New Mexico's highest court has ruled that defendants don't have a constitutional right to confront and question witnesses providing testimony against them at pretrial hearings.
The state Supreme Court's decision overruled a legal precedent on the question set by the justices in 1969.
The court said last week the constitution's confrontation right applies only to criminal trials, which determine whether a defendant is guilty, and not to pretrial hearings that decide whether there's probable cause a crime has been committed and a case should go to trial.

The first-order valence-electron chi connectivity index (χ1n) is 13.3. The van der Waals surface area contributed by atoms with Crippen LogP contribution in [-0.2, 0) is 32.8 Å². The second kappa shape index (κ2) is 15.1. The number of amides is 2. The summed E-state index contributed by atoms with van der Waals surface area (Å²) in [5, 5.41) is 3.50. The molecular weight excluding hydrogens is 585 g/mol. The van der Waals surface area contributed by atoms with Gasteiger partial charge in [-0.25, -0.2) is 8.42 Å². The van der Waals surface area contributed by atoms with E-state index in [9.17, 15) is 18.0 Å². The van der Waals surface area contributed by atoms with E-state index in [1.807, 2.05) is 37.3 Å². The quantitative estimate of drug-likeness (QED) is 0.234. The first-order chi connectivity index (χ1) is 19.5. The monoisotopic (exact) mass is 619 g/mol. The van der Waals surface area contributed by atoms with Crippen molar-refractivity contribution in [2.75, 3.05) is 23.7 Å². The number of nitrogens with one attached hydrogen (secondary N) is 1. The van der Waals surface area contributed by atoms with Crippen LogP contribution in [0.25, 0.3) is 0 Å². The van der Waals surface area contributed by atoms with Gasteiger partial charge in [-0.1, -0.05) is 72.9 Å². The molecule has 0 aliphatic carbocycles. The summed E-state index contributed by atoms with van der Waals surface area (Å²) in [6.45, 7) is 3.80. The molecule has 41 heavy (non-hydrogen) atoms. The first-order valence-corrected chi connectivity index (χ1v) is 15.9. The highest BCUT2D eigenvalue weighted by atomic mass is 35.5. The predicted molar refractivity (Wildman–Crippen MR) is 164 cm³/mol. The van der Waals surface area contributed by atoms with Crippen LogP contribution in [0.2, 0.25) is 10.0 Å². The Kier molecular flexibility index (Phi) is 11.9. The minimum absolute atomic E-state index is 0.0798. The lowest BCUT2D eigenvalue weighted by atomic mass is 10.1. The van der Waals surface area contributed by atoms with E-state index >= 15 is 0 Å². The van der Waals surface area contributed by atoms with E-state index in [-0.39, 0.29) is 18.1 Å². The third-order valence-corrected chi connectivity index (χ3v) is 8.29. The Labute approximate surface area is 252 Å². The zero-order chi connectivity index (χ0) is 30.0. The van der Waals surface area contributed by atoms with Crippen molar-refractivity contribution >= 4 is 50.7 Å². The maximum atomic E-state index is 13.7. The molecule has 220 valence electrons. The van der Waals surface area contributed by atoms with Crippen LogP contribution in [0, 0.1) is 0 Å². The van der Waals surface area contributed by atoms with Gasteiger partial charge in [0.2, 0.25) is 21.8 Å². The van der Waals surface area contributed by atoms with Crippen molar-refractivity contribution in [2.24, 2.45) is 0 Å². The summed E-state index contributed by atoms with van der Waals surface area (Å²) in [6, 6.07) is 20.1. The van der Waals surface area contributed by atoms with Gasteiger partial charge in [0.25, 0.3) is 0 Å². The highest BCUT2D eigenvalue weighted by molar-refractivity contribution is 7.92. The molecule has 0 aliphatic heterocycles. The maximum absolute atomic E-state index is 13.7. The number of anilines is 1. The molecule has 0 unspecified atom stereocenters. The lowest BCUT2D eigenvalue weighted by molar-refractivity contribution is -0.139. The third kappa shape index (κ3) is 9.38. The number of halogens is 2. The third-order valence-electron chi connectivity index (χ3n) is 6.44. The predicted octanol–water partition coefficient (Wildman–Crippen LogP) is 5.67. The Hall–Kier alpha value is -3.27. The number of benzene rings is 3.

The court rejected arguments by a man charged with drug offenses who contended his rights were violated because a drug report was admitted as evidence during a preliminary hearing without allowing him to cross-examine the laboratory analyst who prepared the report.
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